Their grandparents and great-grandparents wouldn’t think twice about it, but the Baby Boomers might blanche at the notion of moving in with family members to save some cash. But the tough economy has forced many Boomers’ hands, giving new meaning to the term "multi-family unit."
Hey, even the White House is getting in on the trend. Marian Robinson, Michelle Obama’s mother, moved in to 1600 Pennsylvania Avenue with the President and his family.
Real estate giant Coldwell Banker (Stock Quote: CD) has the numbers — 37% of the firm’s 2,360 real estate agents said in the January study that “multi-generational” housing was a top priority for homebuyers. About 70% of Coldwell Banker agents say that the number of multi-generational homes will rise significantly by the end of 2010.
A separate study, this one from the U.S. Census Bureau, estimates that there are 4 million multi-generational families in the U.S.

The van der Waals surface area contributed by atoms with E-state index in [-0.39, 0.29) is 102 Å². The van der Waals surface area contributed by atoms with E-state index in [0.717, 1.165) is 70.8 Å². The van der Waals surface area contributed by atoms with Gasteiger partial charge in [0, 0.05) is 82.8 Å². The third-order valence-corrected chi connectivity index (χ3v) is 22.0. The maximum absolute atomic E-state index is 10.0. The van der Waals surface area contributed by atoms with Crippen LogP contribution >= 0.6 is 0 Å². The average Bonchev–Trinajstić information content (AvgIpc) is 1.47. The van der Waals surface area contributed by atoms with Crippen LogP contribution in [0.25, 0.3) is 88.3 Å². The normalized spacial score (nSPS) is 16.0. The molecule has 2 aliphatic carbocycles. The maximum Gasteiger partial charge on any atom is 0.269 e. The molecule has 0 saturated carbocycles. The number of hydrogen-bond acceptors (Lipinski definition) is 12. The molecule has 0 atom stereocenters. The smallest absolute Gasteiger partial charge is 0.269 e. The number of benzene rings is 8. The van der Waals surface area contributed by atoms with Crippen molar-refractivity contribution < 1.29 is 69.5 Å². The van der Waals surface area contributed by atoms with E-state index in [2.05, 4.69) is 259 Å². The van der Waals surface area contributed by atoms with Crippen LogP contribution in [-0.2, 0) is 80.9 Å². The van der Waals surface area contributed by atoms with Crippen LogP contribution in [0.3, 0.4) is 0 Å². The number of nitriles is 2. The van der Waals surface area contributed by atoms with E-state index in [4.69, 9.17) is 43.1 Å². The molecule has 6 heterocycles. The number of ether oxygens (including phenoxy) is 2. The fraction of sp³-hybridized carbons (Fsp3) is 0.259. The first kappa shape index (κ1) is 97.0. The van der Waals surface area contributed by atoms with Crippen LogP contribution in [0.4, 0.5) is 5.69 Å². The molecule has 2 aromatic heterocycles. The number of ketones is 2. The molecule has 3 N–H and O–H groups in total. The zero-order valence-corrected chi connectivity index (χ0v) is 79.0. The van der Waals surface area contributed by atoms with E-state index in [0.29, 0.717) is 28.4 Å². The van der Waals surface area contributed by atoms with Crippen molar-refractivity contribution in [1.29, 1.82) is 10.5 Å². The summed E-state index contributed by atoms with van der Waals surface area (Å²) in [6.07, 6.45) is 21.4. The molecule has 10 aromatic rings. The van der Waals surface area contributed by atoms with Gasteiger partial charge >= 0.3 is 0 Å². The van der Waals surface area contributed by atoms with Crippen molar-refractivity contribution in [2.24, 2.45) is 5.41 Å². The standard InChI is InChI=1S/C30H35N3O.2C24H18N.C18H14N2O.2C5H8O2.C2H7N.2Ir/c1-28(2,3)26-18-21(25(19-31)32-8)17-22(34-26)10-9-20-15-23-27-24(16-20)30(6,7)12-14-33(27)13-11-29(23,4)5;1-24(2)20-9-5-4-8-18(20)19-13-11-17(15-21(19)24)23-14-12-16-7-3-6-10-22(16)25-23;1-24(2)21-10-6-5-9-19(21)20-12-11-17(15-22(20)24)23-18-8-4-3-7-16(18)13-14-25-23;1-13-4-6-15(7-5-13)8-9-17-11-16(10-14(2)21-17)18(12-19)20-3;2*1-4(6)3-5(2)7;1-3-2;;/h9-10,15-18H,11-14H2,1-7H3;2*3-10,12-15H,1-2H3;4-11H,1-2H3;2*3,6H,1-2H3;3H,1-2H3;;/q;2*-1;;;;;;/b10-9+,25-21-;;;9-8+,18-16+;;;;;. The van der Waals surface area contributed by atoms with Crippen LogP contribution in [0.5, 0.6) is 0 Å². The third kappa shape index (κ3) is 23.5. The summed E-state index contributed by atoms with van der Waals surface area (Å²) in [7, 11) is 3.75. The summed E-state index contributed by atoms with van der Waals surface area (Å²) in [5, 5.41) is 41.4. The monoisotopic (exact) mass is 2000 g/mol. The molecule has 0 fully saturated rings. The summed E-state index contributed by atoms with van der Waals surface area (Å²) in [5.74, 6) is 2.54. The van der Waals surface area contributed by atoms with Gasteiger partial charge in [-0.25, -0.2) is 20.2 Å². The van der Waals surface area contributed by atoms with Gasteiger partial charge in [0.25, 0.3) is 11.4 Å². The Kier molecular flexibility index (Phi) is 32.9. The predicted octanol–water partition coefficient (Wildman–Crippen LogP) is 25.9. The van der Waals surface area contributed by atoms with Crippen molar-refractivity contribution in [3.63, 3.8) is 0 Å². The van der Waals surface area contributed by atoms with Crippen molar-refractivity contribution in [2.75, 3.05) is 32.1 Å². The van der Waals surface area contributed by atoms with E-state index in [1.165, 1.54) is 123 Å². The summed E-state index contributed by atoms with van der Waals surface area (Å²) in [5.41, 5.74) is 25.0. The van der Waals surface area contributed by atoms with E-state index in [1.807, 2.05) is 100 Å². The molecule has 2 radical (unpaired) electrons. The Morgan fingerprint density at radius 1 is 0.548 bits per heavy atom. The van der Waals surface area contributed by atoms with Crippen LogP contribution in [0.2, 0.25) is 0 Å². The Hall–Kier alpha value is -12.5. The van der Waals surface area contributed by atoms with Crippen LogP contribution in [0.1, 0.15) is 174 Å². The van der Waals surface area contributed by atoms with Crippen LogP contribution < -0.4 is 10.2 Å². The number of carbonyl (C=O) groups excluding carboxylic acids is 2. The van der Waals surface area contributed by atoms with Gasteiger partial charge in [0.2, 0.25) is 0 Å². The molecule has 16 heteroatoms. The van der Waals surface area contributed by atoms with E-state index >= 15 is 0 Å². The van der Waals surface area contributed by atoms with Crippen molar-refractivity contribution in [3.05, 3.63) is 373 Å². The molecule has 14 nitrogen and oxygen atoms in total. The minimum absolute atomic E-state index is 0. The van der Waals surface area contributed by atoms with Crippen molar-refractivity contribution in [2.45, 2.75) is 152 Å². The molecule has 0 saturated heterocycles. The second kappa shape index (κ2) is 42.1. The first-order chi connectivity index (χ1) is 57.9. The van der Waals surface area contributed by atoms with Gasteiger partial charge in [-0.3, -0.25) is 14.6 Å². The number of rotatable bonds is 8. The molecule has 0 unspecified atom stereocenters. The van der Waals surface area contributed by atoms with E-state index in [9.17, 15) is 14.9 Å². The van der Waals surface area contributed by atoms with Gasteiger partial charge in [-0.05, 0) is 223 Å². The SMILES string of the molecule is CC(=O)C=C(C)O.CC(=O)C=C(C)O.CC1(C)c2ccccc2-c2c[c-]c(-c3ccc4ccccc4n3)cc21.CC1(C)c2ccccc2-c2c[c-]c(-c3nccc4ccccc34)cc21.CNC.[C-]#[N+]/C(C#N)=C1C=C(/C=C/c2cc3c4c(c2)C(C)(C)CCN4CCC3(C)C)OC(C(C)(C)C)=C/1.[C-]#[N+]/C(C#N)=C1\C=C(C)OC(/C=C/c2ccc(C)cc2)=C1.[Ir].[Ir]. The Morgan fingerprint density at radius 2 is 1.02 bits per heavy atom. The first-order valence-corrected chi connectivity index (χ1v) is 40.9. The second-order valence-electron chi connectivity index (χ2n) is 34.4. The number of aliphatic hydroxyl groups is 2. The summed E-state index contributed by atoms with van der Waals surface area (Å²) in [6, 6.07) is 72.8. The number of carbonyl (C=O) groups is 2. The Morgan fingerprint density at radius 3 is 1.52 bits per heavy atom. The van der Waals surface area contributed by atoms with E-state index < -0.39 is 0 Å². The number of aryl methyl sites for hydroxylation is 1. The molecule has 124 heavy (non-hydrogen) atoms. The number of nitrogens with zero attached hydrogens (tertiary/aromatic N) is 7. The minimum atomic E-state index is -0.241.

Unfortunately, getting a chance to get to know grandma better isn’t the primary driver for the new generation of multi-family households.
Coldwell Banker reports that financial concerns are the number one reason why homebuyers move in with other family members. Health concerns are next, followed by strong family bonds.
Who’s a likely candidate to live with older family members, like a parent or grandparent? College graduates who can’t find a job are at the top of the list, along with the recently unemployed. But the Coldwell Banker survey says that even heads of households with jobs are bringing families in under one roof to save money, and to keep the mortgage payments rolling in — in case a financial calamity happens.
So what steps should you take if you see a multi-generational home as a viable, maybe even a necessary, option?